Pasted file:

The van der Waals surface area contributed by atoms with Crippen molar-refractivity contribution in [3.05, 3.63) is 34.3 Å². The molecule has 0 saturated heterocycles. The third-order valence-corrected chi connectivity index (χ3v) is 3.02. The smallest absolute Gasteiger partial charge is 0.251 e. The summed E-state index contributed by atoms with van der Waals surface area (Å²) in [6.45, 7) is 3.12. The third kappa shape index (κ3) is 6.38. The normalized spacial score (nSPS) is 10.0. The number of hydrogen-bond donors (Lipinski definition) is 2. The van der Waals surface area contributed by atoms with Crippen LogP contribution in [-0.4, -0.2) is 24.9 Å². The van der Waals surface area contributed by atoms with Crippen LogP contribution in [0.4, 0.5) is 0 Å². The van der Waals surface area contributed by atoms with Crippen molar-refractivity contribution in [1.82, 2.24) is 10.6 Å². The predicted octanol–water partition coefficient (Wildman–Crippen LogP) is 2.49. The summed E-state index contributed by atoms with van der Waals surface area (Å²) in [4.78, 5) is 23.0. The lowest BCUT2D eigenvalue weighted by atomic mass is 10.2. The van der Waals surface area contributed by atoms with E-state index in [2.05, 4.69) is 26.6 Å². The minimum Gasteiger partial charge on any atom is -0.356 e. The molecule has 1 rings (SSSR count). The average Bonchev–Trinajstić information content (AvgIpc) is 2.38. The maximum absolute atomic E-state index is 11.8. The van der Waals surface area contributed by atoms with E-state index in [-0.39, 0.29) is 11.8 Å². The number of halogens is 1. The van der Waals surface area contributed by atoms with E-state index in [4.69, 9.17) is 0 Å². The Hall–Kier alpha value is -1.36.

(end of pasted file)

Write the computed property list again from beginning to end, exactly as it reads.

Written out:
The van der Waals surface area contributed by atoms with Crippen molar-refractivity contribution in [3.05, 3.63) is 34.3 Å². The molecule has 0 saturated heterocycles. The third-order valence-corrected chi connectivity index (χ3v) is 3.02. The smallest absolute Gasteiger partial charge is 0.251 e. The summed E-state index contributed by atoms with van der Waals surface area (Å²) in [6.45, 7) is 3.12. The third kappa shape index (κ3) is 6.38. The normalized spacial score (nSPS) is 10.0. The number of hydrogen-bond donors (Lipinski definition) is 2. The van der Waals surface area contributed by atoms with Crippen LogP contribution in [-0.4, -0.2) is 24.9 Å². The van der Waals surface area contributed by atoms with Crippen LogP contribution in [0.4, 0.5) is 0 Å². The van der Waals surface area contributed by atoms with Crippen molar-refractivity contribution in [1.82, 2.24) is 10.6 Å². The predicted octanol–water partition coefficient (Wildman–Crippen LogP) is 2.49. The summed E-state index contributed by atoms with van der Waals surface area (Å²) in [4.78, 5) is 23.0. The lowest BCUT2D eigenvalue weighted by atomic mass is 10.2. The van der Waals surface area contributed by atoms with E-state index in [2.05, 4.69) is 26.6 Å². The minimum Gasteiger partial charge on any atom is -0.356 e. The molecule has 1 rings (SSSR count). The average Bonchev–Trinajstić information content (AvgIpc) is 2.38. The maximum absolute atomic E-state index is 11.8. The van der Waals surface area contributed by atoms with E-state index in [-0.39, 0.29) is 11.8 Å². The number of halogens is 1. The van der Waals surface area contributed by atoms with E-state index in [4.69, 9.17) is 0 Å². The Hall–Kier alpha value is -1.36.